Manal Zeineddine, Founder, O.R.B.I.T.S. Development Code

Manal Zeineddine is a Global Education Consultant, quality management expert, and the founder of O.R.B.I.T.S. Development Code, a transdisciplinary approach for creating conscious leaders and communities. She is a professional development expert, who has long been experiencing, implementing, evaluating, and enhancing a view, that education exceeds teaching and learning. Manal has trained hundreds of leaders and teachers and is a certified quality education and STEM evaluator. She has designed indicators to measure performance TransKPI Track, Climate and Culture, and ORBIT MODE, along with other programs. Manal is also Chief of Education for Professional International Network for wellbeing.


Amid the walls of school campuses, and recently, amid the digital windows of virtual schools, the same marathon continues, as school communities, particularly leaders, go throughout their days. A myriad of daily curriculum, instruction, and assessment observations, practices, and agendas are the bullet points that leaders attend to every day. As part of their professional prowess, that is a familiar, clear, and visible stream. However, behind the curtains of their minds, both conscious and subconscious, lies another stream, that is not familiar, not clear, and not visible.

Having been a leader for 13 years, witnessing challenges, obstacles, and even pressures, I found myself asking serious questions about others, and mostly about myself. Any person who cannot leave details of process and conduct unnoticed will eventually ask questions, as he/she navigates the world of problem-solving and decision-making – two core aspects of leadership. That is why metacognition, a type of reflection, is crucial.

Thus, a significant question arises: Do leaders safeguard themselves against their own thinking fallacies, the way they do against external dangers, and recently COVID-19 “new normal” schools?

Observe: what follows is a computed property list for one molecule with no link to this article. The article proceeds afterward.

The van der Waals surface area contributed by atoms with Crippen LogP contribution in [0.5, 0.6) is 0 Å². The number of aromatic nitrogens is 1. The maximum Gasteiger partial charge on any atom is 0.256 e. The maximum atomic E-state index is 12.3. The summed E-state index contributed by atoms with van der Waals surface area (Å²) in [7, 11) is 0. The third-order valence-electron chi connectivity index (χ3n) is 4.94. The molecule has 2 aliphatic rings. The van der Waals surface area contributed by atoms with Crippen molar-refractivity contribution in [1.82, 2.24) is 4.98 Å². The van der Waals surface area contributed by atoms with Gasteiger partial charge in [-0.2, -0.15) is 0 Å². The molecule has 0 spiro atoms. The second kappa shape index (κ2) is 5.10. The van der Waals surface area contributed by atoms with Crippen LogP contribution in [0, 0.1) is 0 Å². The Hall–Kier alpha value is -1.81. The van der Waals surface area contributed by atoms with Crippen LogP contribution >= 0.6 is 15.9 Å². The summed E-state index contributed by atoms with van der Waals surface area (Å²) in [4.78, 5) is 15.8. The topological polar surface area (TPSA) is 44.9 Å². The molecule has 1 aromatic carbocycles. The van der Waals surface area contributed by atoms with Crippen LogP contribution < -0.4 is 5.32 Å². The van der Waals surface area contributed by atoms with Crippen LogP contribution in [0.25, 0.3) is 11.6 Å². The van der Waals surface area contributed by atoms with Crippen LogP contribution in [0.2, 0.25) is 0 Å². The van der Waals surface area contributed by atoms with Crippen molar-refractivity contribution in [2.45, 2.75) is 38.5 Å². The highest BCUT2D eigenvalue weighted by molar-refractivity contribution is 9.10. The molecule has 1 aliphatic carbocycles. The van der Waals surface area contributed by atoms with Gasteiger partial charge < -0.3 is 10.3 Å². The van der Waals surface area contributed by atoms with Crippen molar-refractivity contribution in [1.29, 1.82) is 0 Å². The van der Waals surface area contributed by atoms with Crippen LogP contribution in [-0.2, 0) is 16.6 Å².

Thinking that adults are always conscious of the rational process is not always right and thinking that professional educators are always cautious is not always wise. Although rationalization is by nature scientific, convincing, and therefore, more accepted, it remains to be shrouded by assumptions. Moreover, it is governed by a host of factors, that can either be easily noticed or hidden. Defining the problem, identifying, and weighing success criteria, brainstorming suggestions, and selecting the best suggestion are steps that professional leaders usually follow to reach a solution. While this is a constructive, positive method, it might not lead to SMART goals (specific, measurable, achievable, realistic, and timely), which are expected to lead to smart solutions. The reason behind that is not the “faulty” rational decision-making steps because most of the time, competent thought leaders are using data analysis to navigate towards their solutions, and if not fully, they resort to their intuition, the experiences spectrum, to solve some complex situations.

Whether within the range of objectivity and evidence-based spectrum, or within the range of subjectivity and experience-based spectrum, there are questions that reverberate biases and fallacies, which have been the subject of many experimental psychology literature because they are part of human nature. These cognitive biases are basically flaws, that occur during the processing of information, leading to erroneous decisions.

Three of the various main biases that occur in schools are domain dependence, action bias, and halo effect. Complaints about non-academic school owners interfering with the educational school system or leaders handling more than their areas of expertise, unfairness in evaluation reviews and recruitment have been recurring in most educational communities.